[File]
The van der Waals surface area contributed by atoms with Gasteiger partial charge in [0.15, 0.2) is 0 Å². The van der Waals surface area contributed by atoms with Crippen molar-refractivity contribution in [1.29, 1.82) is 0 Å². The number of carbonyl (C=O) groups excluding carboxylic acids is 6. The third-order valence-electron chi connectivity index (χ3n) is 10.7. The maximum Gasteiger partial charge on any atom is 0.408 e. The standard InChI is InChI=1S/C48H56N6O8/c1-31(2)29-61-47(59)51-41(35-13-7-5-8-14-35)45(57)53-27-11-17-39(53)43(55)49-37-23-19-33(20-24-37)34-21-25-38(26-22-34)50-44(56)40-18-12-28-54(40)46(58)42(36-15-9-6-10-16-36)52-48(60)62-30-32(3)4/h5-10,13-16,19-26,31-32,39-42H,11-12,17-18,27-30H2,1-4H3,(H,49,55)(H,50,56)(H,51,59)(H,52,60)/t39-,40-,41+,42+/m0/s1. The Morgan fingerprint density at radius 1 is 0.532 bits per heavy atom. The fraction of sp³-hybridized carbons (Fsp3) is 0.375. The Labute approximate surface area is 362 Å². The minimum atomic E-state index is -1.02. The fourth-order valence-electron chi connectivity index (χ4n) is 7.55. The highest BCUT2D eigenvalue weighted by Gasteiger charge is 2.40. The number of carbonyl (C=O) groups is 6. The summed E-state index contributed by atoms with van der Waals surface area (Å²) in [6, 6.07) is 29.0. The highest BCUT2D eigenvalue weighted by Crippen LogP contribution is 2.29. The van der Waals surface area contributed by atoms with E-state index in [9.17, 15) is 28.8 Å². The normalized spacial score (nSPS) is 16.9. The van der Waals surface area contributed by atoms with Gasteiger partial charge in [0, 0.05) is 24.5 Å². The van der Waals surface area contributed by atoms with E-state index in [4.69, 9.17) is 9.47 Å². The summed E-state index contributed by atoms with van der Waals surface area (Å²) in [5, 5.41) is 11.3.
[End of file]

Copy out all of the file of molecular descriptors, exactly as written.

The van der Waals surface area contributed by atoms with Gasteiger partial charge in [0.15, 0.2) is 0 Å². The van der Waals surface area contributed by atoms with Crippen molar-refractivity contribution in [1.29, 1.82) is 0 Å². The number of carbonyl (C=O) groups excluding carboxylic acids is 6. The third-order valence-electron chi connectivity index (χ3n) is 10.7. The maximum Gasteiger partial charge on any atom is 0.408 e. The standard InChI is InChI=1S/C48H56N6O8/c1-31(2)29-61-47(59)51-41(35-13-7-5-8-14-35)45(57)53-27-11-17-39(53)43(55)49-37-23-19-33(20-24-37)34-21-25-38(26-22-34)50-44(56)40-18-12-28-54(40)46(58)42(36-15-9-6-10-16-36)52-48(60)62-30-32(3)4/h5-10,13-16,19-26,31-32,39-42H,11-12,17-18,27-30H2,1-4H3,(H,49,55)(H,50,56)(H,51,59)(H,52,60)/t39-,40-,41+,42+/m0/s1. The Morgan fingerprint density at radius 1 is 0.532 bits per heavy atom. The fraction of sp³-hybridized carbons (Fsp3) is 0.375. The Labute approximate surface area is 362 Å². The minimum atomic E-state index is -1.02. The fourth-order valence-electron chi connectivity index (χ4n) is 7.55. The highest BCUT2D eigenvalue weighted by Gasteiger charge is 2.40. The number of carbonyl (C=O) groups is 6. The summed E-state index contributed by atoms with van der Waals surface area (Å²) in [6, 6.07) is 29.0. The highest BCUT2D eigenvalue weighted by Crippen LogP contribution is 2.29. The van der Waals surface area contributed by atoms with E-state index in [9.17, 15) is 28.8 Å². The normalized spacial score (nSPS) is 16.9. The van der Waals surface area contributed by atoms with Gasteiger partial charge in [0, 0.05) is 24.5 Å². The van der Waals surface area contributed by atoms with E-state index in [4.69, 9.17) is 9.47 Å². The summed E-state index contributed by atoms with van der Waals surface area (Å²) in [5, 5.41) is 11.3.